Keep Eye on Skies for Drones

FAA under pressure to open US skies to drones

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    NEWSLETTERS

    AP

    Look, up in the sky! Is it a bird? A plane? No, it's a drone, and it could be coming to the friendly skies above your D.C.-area neighborhood.

    Unmanned aircraft have proved their usefulness and reliability in the war zones of Afghanistan and Iraq. Now the pressure's on to allow them in the skies over the United States.

    There are no-fly zones around the Washington region that would limit where any drones could go. But the suburbs would be fair game if civilian aircraft is already allowed.  It's also possible that the restrictions on government-owned drones over Washington may be more lax if law enforcement officials have their way.

    However, this all hinges on the Federal Aviation Administration.

    The FAA has been asked to issue flying rights for a range of pilotless planes to carry out civilian and law-enforcement functions but has been hesitant to act. Officials are worried that they might plow into airliners, cargo planes and corporate jets that zoom around at high altitudes, or helicopters and hot air balloons that fly as low as a few hundred feet off the ground.

    On top of that, these pilotless aircraft come in a variety of sizes. Some are as big as a small airliner, others the size of a backpack. The tiniest are small enough to fly through a house window.

    The obvious risks have not deterred the civilian demand for pilotless planes. Tornado researchers want to send them into storms to gather data. Energy companies want to use them to monitor pipelines. State police hope to send them up to capture images of speeding cars' license plates. Local police envision using them to track fleeing suspects.

    Like many robots, the planes have advantages over humans for jobs that are dirty, dangerous or dull. And the planes often cost less than piloted aircraft and can stay aloft far longer.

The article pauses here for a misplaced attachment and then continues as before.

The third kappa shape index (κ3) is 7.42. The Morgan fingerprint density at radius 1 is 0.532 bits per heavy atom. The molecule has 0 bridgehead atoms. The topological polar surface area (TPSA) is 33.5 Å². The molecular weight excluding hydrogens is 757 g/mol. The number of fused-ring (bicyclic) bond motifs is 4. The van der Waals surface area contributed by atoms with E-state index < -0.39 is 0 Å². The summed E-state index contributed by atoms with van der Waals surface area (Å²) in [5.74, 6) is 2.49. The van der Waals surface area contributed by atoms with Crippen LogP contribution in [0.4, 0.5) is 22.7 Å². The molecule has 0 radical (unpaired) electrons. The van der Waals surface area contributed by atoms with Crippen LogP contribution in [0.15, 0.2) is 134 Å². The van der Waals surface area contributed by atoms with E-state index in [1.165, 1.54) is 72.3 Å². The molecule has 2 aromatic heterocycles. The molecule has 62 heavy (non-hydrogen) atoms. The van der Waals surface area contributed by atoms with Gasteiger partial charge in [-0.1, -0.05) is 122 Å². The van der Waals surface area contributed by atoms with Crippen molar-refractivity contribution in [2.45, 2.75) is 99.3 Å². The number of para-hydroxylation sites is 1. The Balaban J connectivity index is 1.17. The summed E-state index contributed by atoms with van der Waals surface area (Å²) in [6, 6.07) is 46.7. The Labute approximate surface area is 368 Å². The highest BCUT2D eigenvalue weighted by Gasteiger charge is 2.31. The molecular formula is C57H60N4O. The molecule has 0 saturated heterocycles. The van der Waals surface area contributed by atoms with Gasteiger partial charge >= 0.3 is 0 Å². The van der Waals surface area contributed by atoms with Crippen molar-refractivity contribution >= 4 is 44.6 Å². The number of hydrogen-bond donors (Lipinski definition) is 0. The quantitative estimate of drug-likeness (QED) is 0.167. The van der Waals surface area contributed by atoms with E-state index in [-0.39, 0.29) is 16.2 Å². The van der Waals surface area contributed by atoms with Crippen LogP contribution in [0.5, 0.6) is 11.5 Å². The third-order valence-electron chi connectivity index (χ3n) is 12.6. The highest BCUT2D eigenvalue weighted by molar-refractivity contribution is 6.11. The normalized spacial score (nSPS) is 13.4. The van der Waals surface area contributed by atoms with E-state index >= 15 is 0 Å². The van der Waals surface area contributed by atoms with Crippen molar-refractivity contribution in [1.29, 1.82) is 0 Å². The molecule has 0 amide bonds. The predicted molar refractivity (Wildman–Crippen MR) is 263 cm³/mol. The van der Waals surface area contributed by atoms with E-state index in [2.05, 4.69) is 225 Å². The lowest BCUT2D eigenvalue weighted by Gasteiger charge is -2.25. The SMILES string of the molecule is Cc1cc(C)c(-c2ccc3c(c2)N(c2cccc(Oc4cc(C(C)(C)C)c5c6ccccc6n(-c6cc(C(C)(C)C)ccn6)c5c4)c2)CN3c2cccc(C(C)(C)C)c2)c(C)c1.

"There is a tremendous pressure and need to fly unmanned aircraft in (civilian) airspace," Hank Krakowski, FAA's head of air traffic operations, told European aviation officials recently.

    "We are having constant conversations and discussions, particularly with the Department of Defense and the Department of Homeland Security, to figure out how we can do this safely with all these different sizes of vehicles."

    There are two types of unmanned planes: Drones, which are automated planes programmed to fly a particular mission, and aircraft that are remotely controlled by someone on the ground, sometimes from thousands of miles away.

    Last year, the FAA promised defense officials it would have a plan this year. The agency, which has worked on this issue since 2006, has reams of safety regulations that govern every aspect of civilian aviation but is just beginning to write regulations for unmanned aircraft.

    "I think industry and some of the operators are frustrated that we're not moving fast enough, but safety is first," Krakowski said in an interview. "This isn't Afghanistan. This isn't Iraq. This is a part of the world that has a lot of light airplanes flying around, a lot of business jets."

    One major concern is the prospect of lost communication between unmanned aircraft and the operators who remotely control them. Another is a lack of firm separation of aircraft at lower altitudes, away from major cities and airports. Planes entering these areas are not required to have collision warning systems or even transponders. Simply being able to see another plane and take action is the chief means of preventing accidents.

    The Predator B, already in use for border patrol, can fly for 20 hours without refueling, compared with a helicopter's average flight time of just over two hours. Homeland Security wants to expand their use along the borders of Mexico and Canada, and along coastlines for spotting smugglers of drugs and illegal aliens. The Coast Guard wants to use them for search and rescue.

    Michael Barr, a University of Southern California aviation safety instructor, said the matter should not be rushed.

    "All it takes is one catastrophe,'' Barr said. "They'll investigate, find they didn't do it correctly, there'll be an outcry and it will set them back years."